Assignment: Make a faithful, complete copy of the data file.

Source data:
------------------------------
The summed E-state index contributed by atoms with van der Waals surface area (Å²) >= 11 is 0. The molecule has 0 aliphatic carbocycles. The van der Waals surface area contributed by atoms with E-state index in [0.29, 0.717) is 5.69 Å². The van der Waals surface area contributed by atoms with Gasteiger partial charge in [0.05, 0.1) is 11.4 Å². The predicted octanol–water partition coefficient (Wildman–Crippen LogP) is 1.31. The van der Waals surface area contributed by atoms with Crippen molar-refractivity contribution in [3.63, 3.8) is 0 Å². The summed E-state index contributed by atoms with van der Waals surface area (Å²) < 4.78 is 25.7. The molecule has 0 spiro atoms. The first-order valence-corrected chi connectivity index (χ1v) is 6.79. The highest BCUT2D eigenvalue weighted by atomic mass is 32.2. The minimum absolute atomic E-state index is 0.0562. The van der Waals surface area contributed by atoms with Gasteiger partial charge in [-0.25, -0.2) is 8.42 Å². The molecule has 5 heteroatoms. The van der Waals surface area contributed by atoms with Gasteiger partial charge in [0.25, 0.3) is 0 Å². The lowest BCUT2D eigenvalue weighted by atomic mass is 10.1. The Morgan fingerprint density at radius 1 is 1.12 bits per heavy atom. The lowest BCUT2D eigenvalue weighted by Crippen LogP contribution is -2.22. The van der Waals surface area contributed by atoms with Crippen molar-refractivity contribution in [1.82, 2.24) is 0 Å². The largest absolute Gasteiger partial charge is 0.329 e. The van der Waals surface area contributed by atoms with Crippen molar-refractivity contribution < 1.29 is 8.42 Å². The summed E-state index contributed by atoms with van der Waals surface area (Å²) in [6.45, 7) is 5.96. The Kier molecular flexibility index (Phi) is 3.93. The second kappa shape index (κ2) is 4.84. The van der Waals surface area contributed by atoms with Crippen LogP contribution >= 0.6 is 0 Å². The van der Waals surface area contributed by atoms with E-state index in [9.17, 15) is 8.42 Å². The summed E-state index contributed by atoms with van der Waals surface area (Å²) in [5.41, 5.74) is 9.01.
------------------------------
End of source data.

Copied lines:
The summed E-state index contributed by atoms with van der Waals surface area (Å²) >= 11 is 0. The molecule has 0 aliphatic carbocycles. The van der Waals surface area contributed by atoms with E-state index in [0.29, 0.717) is 5.69 Å². The van der Waals surface area contributed by atoms with Gasteiger partial charge in [0.05, 0.1) is 11.4 Å². The predicted octanol–water partition coefficient (Wildman–Crippen LogP) is 1.31. The van der Waals surface area contributed by atoms with Crippen molar-refractivity contribution in [3.63, 3.8) is 0 Å². The summed E-state index contributed by atoms with van der Waals surface area (Å²) < 4.78 is 25.7. The molecule has 0 spiro atoms. The first-order valence-corrected chi connectivity index (χ1v) is 6.79. The highest BCUT2D eigenvalue weighted by atomic mass is 32.2. The minimum absolute atomic E-state index is 0.0562. The van der Waals surface area contributed by atoms with Gasteiger partial charge in [-0.25, -0.2) is 8.42 Å². The molecule has 5 heteroatoms. The van der Waals surface area contributed by atoms with Gasteiger partial charge in [0.25, 0.3) is 0 Å². The lowest BCUT2D eigenvalue weighted by atomic mass is 10.1. The Morgan fingerprint density at radius 1 is 1.12 bits per heavy atom. The lowest BCUT2D eigenvalue weighted by Crippen LogP contribution is -2.22. The van der Waals surface area contributed by atoms with Crippen molar-refractivity contribution in [1.82, 2.24) is 0 Å². The largest absolute Gasteiger partial charge is 0.329 e. The van der Waals surface area contributed by atoms with Crippen molar-refractivity contribution < 1.29 is 8.42 Å². The summed E-state index contributed by atoms with van der Waals surface area (Å²) in [6.45, 7) is 5.96. The Kier molecular flexibility index (Phi) is 3.93. The second kappa shape index (κ2) is 4.84. The van der Waals surface area contributed by atoms with Crippen LogP contribution >= 0.6 is 0 Å². The van der Waals surface area contributed by atoms with E-state index in [9.17, 15) is 8.42 Å². The summed E-state index contributed by atoms with van der Waals surface area (Å²) in [5.41, 5.74) is 9.01.